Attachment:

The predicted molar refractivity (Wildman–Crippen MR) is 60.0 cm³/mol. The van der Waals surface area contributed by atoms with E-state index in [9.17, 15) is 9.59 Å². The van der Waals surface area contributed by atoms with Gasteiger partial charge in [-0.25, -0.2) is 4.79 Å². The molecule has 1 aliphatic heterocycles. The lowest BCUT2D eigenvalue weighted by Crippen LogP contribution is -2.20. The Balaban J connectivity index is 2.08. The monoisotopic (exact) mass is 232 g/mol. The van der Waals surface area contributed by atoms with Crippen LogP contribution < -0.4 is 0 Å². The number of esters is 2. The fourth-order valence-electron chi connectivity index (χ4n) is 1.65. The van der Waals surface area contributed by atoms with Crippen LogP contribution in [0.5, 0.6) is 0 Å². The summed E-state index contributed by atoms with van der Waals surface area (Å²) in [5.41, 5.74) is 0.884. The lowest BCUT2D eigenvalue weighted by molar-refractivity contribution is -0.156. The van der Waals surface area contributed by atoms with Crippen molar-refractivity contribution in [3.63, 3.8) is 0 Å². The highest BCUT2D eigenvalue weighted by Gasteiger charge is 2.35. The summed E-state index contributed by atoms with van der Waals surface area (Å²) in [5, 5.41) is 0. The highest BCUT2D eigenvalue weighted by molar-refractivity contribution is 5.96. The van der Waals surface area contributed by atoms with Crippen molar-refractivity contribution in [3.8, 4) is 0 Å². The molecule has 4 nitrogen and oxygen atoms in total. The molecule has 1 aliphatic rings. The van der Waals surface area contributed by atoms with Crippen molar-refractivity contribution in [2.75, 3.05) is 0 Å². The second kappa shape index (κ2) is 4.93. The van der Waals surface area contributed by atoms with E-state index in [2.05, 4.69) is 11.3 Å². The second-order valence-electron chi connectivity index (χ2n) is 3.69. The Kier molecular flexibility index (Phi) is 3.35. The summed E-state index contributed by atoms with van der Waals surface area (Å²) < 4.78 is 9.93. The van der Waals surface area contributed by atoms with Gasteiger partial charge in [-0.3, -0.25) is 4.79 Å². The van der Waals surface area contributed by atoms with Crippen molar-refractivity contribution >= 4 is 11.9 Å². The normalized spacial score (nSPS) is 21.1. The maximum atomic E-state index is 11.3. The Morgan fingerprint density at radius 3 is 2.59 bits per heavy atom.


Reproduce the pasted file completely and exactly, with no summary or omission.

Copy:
The predicted molar refractivity (Wildman–Crippen MR) is 60.0 cm³/mol. The van der Waals surface area contributed by atoms with E-state index in [9.17, 15) is 9.59 Å². The van der Waals surface area contributed by atoms with Gasteiger partial charge in [-0.25, -0.2) is 4.79 Å². The molecule has 1 aliphatic heterocycles. The lowest BCUT2D eigenvalue weighted by Crippen LogP contribution is -2.20. The Balaban J connectivity index is 2.08. The monoisotopic (exact) mass is 232 g/mol. The van der Waals surface area contributed by atoms with Crippen LogP contribution < -0.4 is 0 Å². The number of esters is 2. The fourth-order valence-electron chi connectivity index (χ4n) is 1.65. The van der Waals surface area contributed by atoms with Crippen LogP contribution in [0.5, 0.6) is 0 Å². The summed E-state index contributed by atoms with van der Waals surface area (Å²) in [5.41, 5.74) is 0.884. The lowest BCUT2D eigenvalue weighted by molar-refractivity contribution is -0.156. The van der Waals surface area contributed by atoms with Crippen molar-refractivity contribution in [3.63, 3.8) is 0 Å². The highest BCUT2D eigenvalue weighted by Gasteiger charge is 2.35. The summed E-state index contributed by atoms with van der Waals surface area (Å²) in [5, 5.41) is 0. The highest BCUT2D eigenvalue weighted by molar-refractivity contribution is 5.96. The van der Waals surface area contributed by atoms with Crippen molar-refractivity contribution in [3.8, 4) is 0 Å². The molecule has 4 nitrogen and oxygen atoms in total. The molecule has 1 aliphatic rings. The van der Waals surface area contributed by atoms with Crippen molar-refractivity contribution in [2.75, 3.05) is 0 Å². The second kappa shape index (κ2) is 4.93. The van der Waals surface area contributed by atoms with E-state index in [2.05, 4.69) is 11.3 Å². The second-order valence-electron chi connectivity index (χ2n) is 3.69. The Kier molecular flexibility index (Phi) is 3.35. The summed E-state index contributed by atoms with van der Waals surface area (Å²) < 4.78 is 9.93. The van der Waals surface area contributed by atoms with Gasteiger partial charge in [-0.3, -0.25) is 4.79 Å². The van der Waals surface area contributed by atoms with Crippen molar-refractivity contribution >= 4 is 11.9 Å². The normalized spacial score (nSPS) is 21.1. The maximum atomic E-state index is 11.3. The Morgan fingerprint density at radius 3 is 2.59 bits per heavy atom.